Laura Slattery: One true telly remote to rule them all? We’re still waiting
Television is changing extremely fast, yet TV remote controls still resemble ugly things
Actor Charlene McKenna poses with a Vodafone remote control and YouTuber ‘Piggy Sue’, the star of the telecoms company’s advertisement campaign for its television service. Photograph: Naoise Culhane
Where’s the remote? What’s its game? Television is changing extremely fast, yet TV remote controls still resemble ugly things from an analogue museum. Crowded with obsolete buttons, these bricks fan out on the couch under a strict protocol: the first one you pick up won’t be the one you need.
Given all we hear about gesture recognition from the tech industry, I’m not sure why I can’t yet make like the I Dream of Jeannie genie or Phoebe in Friends and turn the television on and off by blinking. I’d settle for the power to change channels with a waving motion, banishing the sight of, say, seven lectern-clinging politicians in one dismissive hand flick.
But though mass-market television remotes may not yet be as high-tech as it seems they should be, they are continually evolving. And the ways in which they are being redesigned seem to both reflect and compound viewer trends.
The bluntest example comes courtesy of Vodafone, which last month launched an Irish TV service that comes with a dedicated Netflix button on the remote – a permanent rubber advertisement for the streaming service right there, front and centre.
Will Vodafone TV customers be less likely to linger on linear channels and just cut straight to Netflix? They are more likely to be subscribers of the service, given that Netflix is offered as one of the possible add-ons thrown in with its TV Plus package.
For Sky, Netflix is the great unmentionable. The logo of its on-demand competitor is unlikely to be promoted on its hardware. But Sky’s latest touchpad remote controls, for the premium Sky Q service, are interesting in a few other ways.
The controls work via Bluetooth, so you don’t need to be in the line of sight of the set-top box to exercise your total and absolute power. And if you’re the kind of person who is careless enough to misplace your remote control, then Sky Q has the foolproof solution for you: a button on the set-top box will prompt the remote to emit a small beep.
Still, these are small changes compared with the update to the “Sky” logo button at the top of the remote. On older Sky services, the button brings users back to the electronic programme guide, where the linear TV channels hang out. On Sky Q, it leads users to their library of recordings.
The legacy option
Essentially, the new remotes are set up to encourage more on-demand and catch-up viewing. Watching live content on RTÉ One, TV3, BBC One, and so on feels like the legacy option on a lengthening and habit-redefining menu.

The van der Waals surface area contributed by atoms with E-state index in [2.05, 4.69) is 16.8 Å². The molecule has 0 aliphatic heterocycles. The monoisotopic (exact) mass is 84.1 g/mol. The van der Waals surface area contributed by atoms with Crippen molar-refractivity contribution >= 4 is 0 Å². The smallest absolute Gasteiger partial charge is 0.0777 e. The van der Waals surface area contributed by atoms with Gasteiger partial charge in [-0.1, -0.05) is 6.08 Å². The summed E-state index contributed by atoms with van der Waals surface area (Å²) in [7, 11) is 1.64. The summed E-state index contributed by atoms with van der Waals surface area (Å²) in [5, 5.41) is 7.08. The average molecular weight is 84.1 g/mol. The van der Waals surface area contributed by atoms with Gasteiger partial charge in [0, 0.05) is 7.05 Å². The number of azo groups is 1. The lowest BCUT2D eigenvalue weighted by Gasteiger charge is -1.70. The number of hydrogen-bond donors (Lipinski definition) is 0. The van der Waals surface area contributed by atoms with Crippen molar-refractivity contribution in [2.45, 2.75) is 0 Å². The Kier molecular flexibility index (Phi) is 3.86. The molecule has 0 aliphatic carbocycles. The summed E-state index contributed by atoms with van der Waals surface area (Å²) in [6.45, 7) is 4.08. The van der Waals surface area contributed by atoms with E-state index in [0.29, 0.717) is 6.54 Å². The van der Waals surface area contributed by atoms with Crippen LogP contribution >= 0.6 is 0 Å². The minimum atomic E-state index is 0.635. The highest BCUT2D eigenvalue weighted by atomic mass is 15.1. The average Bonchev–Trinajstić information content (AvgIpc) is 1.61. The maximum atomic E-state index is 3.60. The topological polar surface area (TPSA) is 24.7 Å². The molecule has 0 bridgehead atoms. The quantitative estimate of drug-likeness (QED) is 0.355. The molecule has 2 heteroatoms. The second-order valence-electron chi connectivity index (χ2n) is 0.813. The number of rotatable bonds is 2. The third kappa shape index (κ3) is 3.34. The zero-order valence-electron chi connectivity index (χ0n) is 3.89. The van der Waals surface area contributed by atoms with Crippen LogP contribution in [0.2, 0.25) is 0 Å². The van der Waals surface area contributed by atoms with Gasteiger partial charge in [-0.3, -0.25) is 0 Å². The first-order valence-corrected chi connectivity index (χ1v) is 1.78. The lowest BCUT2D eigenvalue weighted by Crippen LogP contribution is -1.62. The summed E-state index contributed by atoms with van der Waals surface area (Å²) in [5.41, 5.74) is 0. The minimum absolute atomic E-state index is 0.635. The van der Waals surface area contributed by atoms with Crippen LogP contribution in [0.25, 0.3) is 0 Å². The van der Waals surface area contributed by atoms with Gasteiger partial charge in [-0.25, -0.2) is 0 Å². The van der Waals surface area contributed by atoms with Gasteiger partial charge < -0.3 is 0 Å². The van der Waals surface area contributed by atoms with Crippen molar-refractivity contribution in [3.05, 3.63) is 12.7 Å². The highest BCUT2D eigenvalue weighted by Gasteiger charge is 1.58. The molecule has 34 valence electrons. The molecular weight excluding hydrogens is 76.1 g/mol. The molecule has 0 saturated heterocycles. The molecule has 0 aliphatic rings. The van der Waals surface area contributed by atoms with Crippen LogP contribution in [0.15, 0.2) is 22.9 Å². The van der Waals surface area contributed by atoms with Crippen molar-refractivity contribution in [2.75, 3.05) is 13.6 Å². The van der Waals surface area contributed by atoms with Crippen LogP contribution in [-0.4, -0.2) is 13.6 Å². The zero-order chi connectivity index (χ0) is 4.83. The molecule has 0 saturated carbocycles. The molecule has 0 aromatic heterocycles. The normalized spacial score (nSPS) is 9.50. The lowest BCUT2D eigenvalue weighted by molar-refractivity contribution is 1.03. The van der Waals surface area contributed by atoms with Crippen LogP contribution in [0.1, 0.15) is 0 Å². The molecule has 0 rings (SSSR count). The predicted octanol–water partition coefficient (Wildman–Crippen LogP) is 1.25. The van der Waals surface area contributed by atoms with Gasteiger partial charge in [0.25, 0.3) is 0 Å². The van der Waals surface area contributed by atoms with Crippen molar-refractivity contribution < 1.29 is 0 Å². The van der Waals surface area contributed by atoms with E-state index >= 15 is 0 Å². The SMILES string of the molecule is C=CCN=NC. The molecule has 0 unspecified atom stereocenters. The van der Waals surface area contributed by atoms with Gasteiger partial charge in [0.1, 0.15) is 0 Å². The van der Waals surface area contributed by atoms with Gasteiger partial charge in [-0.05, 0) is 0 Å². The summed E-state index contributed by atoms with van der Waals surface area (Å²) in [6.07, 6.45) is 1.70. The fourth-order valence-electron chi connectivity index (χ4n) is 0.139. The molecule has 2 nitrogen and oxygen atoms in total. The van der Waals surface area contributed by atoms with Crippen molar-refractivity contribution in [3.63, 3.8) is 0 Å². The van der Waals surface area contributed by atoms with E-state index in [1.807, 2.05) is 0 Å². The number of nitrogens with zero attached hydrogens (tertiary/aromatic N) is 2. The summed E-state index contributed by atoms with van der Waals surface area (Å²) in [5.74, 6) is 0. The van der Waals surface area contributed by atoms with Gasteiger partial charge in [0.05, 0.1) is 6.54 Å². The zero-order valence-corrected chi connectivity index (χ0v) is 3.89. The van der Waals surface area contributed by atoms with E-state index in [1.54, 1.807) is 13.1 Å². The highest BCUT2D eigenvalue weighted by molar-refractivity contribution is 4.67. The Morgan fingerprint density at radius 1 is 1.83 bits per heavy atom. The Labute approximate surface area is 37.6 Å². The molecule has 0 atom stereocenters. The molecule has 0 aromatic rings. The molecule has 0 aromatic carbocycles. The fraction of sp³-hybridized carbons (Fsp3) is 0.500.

A microphone also nestles on the side of the Sky Q remote, waiting for Sky to launch its voice activation function later this year. “Show Game of Thrones now,” I would look forward to bellowing, Brian Blessed-style, were I a Sky customer, and were they to work like that.
When TV platforms do get around to introducing voice control, they presumably won’t go the route of Samsung, which warned users not to speak of personal, sensitive things near their voice-activated smart TVs, as it may well be passing on the information to a third party.
It’s one way to get people to shut up during Call the Midwife.
Still, you don’t have to be Edward Snowden to know that a clunky dead weight with batteries you have to rub together for luck might be less Orwellian than a television set that operates like a self-installing bug.
Samsung was last seen at the annual Consumer Electronics Show in Las Vegas talking up its “Smart Control remote”, a single device that eliminates the need for separate remotes for gaming consoles, Blu-ray players and other devices linked to the television set. In other words, it’s the remote control consolidation most of us badly need.
When everything in the long-trailed smart home from the fridge to the lights becomes a connected device, demand will increase for a one true remote to rule them all. A smartphone could and can already do it, of course, but a separate old-fashioned “clicker” may have some intuitive, big-buttoned appeal.
Back in the 1950s, one of the earliest remote controls was advertised under the name “Lazy Bones”. Sixty years later, laziness – of action and of thought – remains the first principle of the remote control. But a little sleekness, a little beauty, wouldn’t go amiss either.